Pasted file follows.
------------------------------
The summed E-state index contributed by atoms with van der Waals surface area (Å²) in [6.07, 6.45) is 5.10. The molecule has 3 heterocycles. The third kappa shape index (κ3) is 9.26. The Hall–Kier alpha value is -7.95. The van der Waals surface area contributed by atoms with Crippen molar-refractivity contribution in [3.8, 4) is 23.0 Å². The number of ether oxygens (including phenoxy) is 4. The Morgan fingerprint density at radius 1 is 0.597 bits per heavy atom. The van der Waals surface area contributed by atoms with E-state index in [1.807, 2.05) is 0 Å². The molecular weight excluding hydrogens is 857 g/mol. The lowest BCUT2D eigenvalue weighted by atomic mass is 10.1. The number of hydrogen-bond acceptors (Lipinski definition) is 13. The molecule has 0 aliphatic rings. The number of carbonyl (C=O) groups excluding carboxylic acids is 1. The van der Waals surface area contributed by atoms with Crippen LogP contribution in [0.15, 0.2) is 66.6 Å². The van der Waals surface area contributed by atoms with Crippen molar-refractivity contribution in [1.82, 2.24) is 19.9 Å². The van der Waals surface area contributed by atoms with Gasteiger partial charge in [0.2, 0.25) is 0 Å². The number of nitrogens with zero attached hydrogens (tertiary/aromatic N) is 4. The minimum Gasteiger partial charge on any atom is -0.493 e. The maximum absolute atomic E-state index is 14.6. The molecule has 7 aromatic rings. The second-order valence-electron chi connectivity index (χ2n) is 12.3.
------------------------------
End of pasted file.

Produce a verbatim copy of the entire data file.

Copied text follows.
The summed E-state index contributed by atoms with van der Waals surface area (Å²) in [6.07, 6.45) is 5.10. The molecule has 3 heterocycles. The third kappa shape index (κ3) is 9.26. The Hall–Kier alpha value is -7.95. The van der Waals surface area contributed by atoms with Crippen molar-refractivity contribution in [3.8, 4) is 23.0 Å². The number of ether oxygens (including phenoxy) is 4. The Morgan fingerprint density at radius 1 is 0.597 bits per heavy atom. The van der Waals surface area contributed by atoms with E-state index in [1.807, 2.05) is 0 Å². The molecular weight excluding hydrogens is 857 g/mol. The lowest BCUT2D eigenvalue weighted by atomic mass is 10.1. The number of hydrogen-bond acceptors (Lipinski definition) is 13. The molecule has 0 aliphatic rings. The number of carbonyl (C=O) groups excluding carboxylic acids is 1. The van der Waals surface area contributed by atoms with Crippen LogP contribution in [0.15, 0.2) is 66.6 Å². The van der Waals surface area contributed by atoms with Crippen molar-refractivity contribution in [1.82, 2.24) is 19.9 Å². The van der Waals surface area contributed by atoms with Gasteiger partial charge in [0.2, 0.25) is 0 Å². The number of nitrogens with zero attached hydrogens (tertiary/aromatic N) is 4. The minimum Gasteiger partial charge on any atom is -0.493 e. The maximum absolute atomic E-state index is 14.6. The molecule has 7 aromatic rings. The second-order valence-electron chi connectivity index (χ2n) is 12.3.